You need a call to action at the end of your messages. You want to form meaningful connections, so you should ask to set up a phone call. Unless you are reacting to a job posting, give them a long time to set up the call. Aim for somewhere around two weeks to allow plenty of time to find a time that they are available and not distracted.
If your message is sincere and personal, it is a waiting game until you schedule calls to expand your network. Don’t expect everyone to get back to you. One of the most common comments I get from people I reach out to is that they almost didn’t respond because they thought I was a recruiter.
Finally, be respectful if the calls are shorter. After all, these people are taking time out of their lives to connect and help you. Always be accommodating and thank whoever agrees to share their time.
Form More Connections in a Software Engineering Bootcamp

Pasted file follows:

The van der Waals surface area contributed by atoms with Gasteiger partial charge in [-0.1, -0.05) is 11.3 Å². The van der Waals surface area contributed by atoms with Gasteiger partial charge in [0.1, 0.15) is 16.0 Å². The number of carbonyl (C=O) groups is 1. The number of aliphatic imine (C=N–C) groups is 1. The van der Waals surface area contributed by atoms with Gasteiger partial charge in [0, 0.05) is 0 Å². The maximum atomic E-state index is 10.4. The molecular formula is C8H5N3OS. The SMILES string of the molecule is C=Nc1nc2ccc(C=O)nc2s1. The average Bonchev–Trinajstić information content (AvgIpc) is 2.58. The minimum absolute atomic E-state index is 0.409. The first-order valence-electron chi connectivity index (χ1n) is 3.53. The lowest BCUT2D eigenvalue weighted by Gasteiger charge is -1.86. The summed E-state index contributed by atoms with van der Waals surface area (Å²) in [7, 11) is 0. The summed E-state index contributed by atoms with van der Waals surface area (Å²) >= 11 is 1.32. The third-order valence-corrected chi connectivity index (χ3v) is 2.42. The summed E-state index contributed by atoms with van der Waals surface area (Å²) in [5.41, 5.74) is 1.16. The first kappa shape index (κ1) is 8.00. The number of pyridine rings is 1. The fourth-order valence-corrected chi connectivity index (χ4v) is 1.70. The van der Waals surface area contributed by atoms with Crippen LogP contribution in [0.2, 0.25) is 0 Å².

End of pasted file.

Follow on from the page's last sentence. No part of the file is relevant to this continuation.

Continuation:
LinkedIn is great for expanding your professional network. Using it in the way mentioned above allows you to grow your network with people you may never have had the opportunity to meet before. While these cold call connections are great, there is still a lot of value to having more organic connections through work or a bootcamp. If you want to learn to code, attending a bootcamp and learning with others is a great way to boost soft skills and form connections with other students. Thinkful offers a great 5-month software engineering bootcamp that is cohort-based and a great way to learn to work with other software engineers!